Table of Contents
Definition of Lymph Vessels, Function
An extensive network of channels that collect and circulate lymph, a watery fluid containing immune cells and substances as well as pathogens cleansed from the blood and tissues. The lymph vessels, also called lymphatics, are similar in structure to the capillaries and veins of the cardiovascular system but have thinner walls.
The lymph vessels carry lymph from the tissues through the lymph nodes, where lymphocytes neutralize or kill and macrophages consume pathogens, then deliver the cleansed fluid to the blood.
Lymph Vessels Structure
The smallest of the lymph vessels are the lymphatic capillaries, which arise from cul-de-sac structures within the interstitial fluid (fluid between the cells) in the tissues surrounding the capillary beds of the cardiovascular system. The shingled, single-cell walls of the lymphatic capillaries are permeable, allowing fluid to seep inside though preventing it from seeping back out.
The lymphatic capillaries merge into the afferent lymphatics, somewhat larger lymph vessels that carry the lymph among the lymph nodes. The lymphatic capillaries in the small intestine, called lacteals, are uniquely able to absorb the fatty products of digestion, which they ultimately deliver to the blood.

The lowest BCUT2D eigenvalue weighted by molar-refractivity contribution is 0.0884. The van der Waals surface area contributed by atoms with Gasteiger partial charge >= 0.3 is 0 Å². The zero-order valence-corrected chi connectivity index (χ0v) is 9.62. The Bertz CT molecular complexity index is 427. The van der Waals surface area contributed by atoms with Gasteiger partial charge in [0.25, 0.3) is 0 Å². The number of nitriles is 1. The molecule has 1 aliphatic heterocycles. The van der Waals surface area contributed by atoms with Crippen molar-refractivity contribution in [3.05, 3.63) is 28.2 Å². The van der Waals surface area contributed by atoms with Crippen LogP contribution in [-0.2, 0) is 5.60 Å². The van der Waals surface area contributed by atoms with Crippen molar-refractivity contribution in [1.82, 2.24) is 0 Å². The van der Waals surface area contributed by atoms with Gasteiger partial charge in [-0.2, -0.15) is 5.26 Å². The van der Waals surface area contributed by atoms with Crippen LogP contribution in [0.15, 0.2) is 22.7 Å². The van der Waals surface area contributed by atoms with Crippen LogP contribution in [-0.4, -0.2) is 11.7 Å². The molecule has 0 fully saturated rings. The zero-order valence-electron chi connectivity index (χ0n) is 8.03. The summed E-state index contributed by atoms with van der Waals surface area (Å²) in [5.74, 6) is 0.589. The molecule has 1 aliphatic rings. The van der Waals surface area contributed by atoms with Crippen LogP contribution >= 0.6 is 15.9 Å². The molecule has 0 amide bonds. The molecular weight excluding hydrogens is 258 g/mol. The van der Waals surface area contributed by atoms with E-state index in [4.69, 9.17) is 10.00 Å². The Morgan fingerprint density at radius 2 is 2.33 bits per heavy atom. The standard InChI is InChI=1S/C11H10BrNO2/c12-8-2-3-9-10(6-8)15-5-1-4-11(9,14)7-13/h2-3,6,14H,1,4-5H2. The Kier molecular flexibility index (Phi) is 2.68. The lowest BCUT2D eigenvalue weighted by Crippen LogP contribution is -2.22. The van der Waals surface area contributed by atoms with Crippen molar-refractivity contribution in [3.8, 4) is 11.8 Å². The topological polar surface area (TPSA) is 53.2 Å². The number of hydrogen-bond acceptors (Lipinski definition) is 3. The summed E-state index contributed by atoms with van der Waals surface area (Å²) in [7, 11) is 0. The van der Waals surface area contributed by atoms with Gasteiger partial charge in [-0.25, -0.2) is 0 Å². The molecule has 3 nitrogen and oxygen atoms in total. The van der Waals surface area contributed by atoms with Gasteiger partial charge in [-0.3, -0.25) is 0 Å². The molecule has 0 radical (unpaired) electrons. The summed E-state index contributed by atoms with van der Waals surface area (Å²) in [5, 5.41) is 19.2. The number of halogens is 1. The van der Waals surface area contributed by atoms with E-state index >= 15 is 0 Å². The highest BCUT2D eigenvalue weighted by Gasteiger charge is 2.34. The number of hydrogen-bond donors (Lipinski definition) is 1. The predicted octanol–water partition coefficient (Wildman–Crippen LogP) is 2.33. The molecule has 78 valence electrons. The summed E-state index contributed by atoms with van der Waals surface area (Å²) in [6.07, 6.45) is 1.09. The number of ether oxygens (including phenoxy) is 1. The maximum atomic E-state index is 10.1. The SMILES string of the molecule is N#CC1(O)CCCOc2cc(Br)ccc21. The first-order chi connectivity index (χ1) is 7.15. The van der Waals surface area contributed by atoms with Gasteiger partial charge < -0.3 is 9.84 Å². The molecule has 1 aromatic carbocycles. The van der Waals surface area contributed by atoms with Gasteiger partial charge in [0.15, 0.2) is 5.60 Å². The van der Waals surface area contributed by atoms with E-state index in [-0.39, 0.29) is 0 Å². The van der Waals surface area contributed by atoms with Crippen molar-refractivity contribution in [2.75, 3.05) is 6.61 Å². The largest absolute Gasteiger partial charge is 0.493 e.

The larger lymph vessels are not permeable and contain valves to keep lymph moving in only one direction, toward the central body. Their pathways roughly parallel those of the cardiovascular circulatory structures. In the central trunk region the lymph vessels merge into three reservoir-like structures. These structures are the
- Cisterna chyli, which collects lymph from the lacteals and the abdominal lymph vessels
- Thoracic duct, which collects lymph from the cisterna chyli and the upper left body
- Right lymphatic duct, which collects lymph from the upper right body and head
The thoracic duct parallels the aorta and drains into the left subclavian vein. The right lymphatic duct drains into the right subclavian vein. The lymph then becomes part of the blood.
For further discussion of blood and lymph structure and function please see the overview section “The Blood and Lymph.”
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